Sunday, January 23, 2011

Fabulous Notes & Beats Of The Indian Carnatic Jazz / Hey Klong Yao!

Without a doubt, EM Records of Japan is fast becoming my favoured purveyor of oddball, eccentric and out there records. Each release by this label, playfully twists expectation and lovingly documents a wealth of distinctive, genre defying musical wonders, the latest releases being no exception.

First up, is the wonderfully entitled “Fabulous Notes & Beats Of The Indian Carnatic-Jazz” by T. K. Ramamoorthy which is a masterpiece of cultural collision and improvisational verve. Recorded in Madras in 1969, it's a strange and perplexing hybrid mix of Western jazz instrumentation and traditional Southern Indian Carnatic music. The results are musically joyous. It’s the kind of record I hoped existed, with each track combining and interweaving two distinct musical traditions into a new and intoxicating sound of wonder. Each arrangement is astonishing in it’s breath and diversity. “Ranjani” has a late night strip joint swing Basil Kirchin would be proud of but the melodic use of tabla tharang drums elevates the track to another level with disarming effect. “Natta” starts with a simple call to prayer on a trumpet then builds to an ever increasing fervent and raucous percussive workout of fierce proportions. The quality of the musicianship is unparalleled. Listen here for a sneak preview of some particularly breathtaking single note Senku conch playing. Jazz never sounded this good. T. K. Ramamoorthy cut his musical teeth in the demanding and often labour intensive Indian film studios of Southern India. He provided a diverse and spectacular array of soundtracks to over seven hundred films but this record is one of the few he made as a leader. This recording is both startlingly original in form and content and stands as a testament to a both a visionary musician and skilled arranger. Wonderful stuff.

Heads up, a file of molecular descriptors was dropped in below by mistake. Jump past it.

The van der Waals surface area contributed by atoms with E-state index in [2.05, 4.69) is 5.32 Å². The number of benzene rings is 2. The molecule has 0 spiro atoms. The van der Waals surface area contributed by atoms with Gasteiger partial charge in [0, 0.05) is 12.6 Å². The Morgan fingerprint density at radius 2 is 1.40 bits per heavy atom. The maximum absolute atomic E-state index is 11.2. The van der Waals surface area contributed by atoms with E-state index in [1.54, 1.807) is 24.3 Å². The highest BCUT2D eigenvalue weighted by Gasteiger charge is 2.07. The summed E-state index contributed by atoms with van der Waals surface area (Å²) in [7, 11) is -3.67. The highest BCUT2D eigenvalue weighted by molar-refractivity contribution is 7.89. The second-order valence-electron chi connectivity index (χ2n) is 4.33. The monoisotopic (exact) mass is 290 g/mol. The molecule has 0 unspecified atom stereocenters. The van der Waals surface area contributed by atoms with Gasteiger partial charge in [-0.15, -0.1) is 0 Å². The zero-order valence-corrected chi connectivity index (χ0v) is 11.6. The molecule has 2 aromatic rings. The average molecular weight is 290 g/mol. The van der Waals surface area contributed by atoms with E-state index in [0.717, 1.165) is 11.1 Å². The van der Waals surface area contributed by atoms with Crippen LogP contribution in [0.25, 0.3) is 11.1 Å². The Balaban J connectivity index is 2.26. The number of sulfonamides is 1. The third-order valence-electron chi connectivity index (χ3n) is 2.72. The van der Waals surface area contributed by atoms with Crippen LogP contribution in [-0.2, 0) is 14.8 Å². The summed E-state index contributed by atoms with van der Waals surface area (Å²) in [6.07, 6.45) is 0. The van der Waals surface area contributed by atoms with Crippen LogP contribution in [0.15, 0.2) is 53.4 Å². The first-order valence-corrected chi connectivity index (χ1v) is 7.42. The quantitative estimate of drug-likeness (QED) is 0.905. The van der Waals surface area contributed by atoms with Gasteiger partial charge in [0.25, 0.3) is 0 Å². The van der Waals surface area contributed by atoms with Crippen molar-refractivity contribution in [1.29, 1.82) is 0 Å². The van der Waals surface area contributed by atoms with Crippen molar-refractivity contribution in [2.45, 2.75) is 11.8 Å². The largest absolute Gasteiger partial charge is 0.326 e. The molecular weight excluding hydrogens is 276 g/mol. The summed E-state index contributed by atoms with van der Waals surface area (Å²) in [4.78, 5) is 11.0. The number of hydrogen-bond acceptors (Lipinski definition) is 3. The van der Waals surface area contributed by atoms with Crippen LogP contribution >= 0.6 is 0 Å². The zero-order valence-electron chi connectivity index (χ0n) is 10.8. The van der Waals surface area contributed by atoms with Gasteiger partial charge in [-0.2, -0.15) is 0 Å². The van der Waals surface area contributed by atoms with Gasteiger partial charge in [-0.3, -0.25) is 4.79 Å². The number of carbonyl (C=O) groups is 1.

The second disc by The Son Of P.M. entitled “Hey Klong Yao” is also worthy of your attention. This is ‘Thai Modernized Music' of a different style to the music discussed here recently. The groove is very much rooted in frenetic and rhythmic rock ‘n’ roll with discernible elements of pop, surf and exotica. It’s hard to pin down tracks like “The Horse Step Dance [Guaracha]” which has moments of Velvets like organ drone coupled with hypnotic latin bass and Ventures twang. “Sad Chatree [Talung]” is both intangible and otherworldly, coupling a relentless trance-inducing rhythm with an archaic Thai melody, which hovers and shimmers like an insect caught in hazy and perfumed smoke. There is much to be intoxicated here as this is music which defies rigid categorisation and easy interpretation. At times, the results are downright weird, “King Of Drums” sounds like the ghost of Lux Interior throwing primitive goo goo muck in a Thai temple. Odd and exotic indeed. Both recordings are released by EM Records this month.  

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